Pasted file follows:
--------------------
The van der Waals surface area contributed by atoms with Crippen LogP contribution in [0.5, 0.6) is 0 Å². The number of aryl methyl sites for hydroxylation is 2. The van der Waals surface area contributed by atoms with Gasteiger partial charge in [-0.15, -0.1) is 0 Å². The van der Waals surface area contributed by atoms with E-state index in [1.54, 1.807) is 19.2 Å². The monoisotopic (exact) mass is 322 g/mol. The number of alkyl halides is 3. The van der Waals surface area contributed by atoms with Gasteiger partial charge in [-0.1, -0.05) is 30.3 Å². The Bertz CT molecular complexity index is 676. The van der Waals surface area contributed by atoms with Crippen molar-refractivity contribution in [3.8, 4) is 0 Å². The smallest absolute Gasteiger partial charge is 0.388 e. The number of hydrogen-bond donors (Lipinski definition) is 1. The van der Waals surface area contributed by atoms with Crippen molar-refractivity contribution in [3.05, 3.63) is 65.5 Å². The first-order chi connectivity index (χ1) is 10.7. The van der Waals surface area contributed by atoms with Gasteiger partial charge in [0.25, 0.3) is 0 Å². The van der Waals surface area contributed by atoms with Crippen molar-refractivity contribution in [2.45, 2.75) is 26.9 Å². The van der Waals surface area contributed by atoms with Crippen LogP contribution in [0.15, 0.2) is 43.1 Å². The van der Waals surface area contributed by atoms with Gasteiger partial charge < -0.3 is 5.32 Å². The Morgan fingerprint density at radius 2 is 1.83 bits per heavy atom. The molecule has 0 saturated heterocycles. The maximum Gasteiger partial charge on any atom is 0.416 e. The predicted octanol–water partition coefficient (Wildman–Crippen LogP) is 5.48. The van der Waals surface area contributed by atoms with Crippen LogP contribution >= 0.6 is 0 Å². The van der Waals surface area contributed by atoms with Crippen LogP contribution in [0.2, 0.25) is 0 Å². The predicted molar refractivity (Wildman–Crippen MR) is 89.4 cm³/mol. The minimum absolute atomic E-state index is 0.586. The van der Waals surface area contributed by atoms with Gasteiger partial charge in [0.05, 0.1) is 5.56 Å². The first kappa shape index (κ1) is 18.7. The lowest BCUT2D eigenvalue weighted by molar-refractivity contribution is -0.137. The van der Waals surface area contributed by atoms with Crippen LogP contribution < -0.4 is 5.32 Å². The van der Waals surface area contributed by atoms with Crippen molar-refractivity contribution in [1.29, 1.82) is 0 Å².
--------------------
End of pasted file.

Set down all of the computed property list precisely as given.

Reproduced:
The van der Waals surface area contributed by atoms with Crippen LogP contribution in [0.5, 0.6) is 0 Å². The number of aryl methyl sites for hydroxylation is 2. The van der Waals surface area contributed by atoms with Gasteiger partial charge in [-0.15, -0.1) is 0 Å². The van der Waals surface area contributed by atoms with E-state index in [1.54, 1.807) is 19.2 Å². The monoisotopic (exact) mass is 322 g/mol. The number of alkyl halides is 3. The van der Waals surface area contributed by atoms with Gasteiger partial charge in [-0.1, -0.05) is 30.3 Å². The Bertz CT molecular complexity index is 676. The van der Waals surface area contributed by atoms with Crippen molar-refractivity contribution in [3.8, 4) is 0 Å². The smallest absolute Gasteiger partial charge is 0.388 e. The number of hydrogen-bond donors (Lipinski definition) is 1. The van der Waals surface area contributed by atoms with Crippen molar-refractivity contribution in [3.05, 3.63) is 65.5 Å². The first-order chi connectivity index (χ1) is 10.7. The van der Waals surface area contributed by atoms with Gasteiger partial charge in [0.25, 0.3) is 0 Å². The van der Waals surface area contributed by atoms with Crippen molar-refractivity contribution in [2.45, 2.75) is 26.9 Å². The van der Waals surface area contributed by atoms with Crippen LogP contribution in [0.15, 0.2) is 43.1 Å². The van der Waals surface area contributed by atoms with Gasteiger partial charge < -0.3 is 5.32 Å². The Morgan fingerprint density at radius 2 is 1.83 bits per heavy atom. The molecule has 0 saturated heterocycles. The maximum Gasteiger partial charge on any atom is 0.416 e. The predicted octanol–water partition coefficient (Wildman–Crippen LogP) is 5.48. The van der Waals surface area contributed by atoms with Crippen LogP contribution >= 0.6 is 0 Å². The van der Waals surface area contributed by atoms with Crippen LogP contribution in [0.2, 0.25) is 0 Å². The predicted molar refractivity (Wildman–Crippen MR) is 89.4 cm³/mol. The minimum absolute atomic E-state index is 0.586. The van der Waals surface area contributed by atoms with Gasteiger partial charge in [0.05, 0.1) is 5.56 Å². The first kappa shape index (κ1) is 18.7. The lowest BCUT2D eigenvalue weighted by molar-refractivity contribution is -0.137. The van der Waals surface area contributed by atoms with Crippen LogP contribution < -0.4 is 5.32 Å². The van der Waals surface area contributed by atoms with Crippen molar-refractivity contribution in [1.29, 1.82) is 0 Å².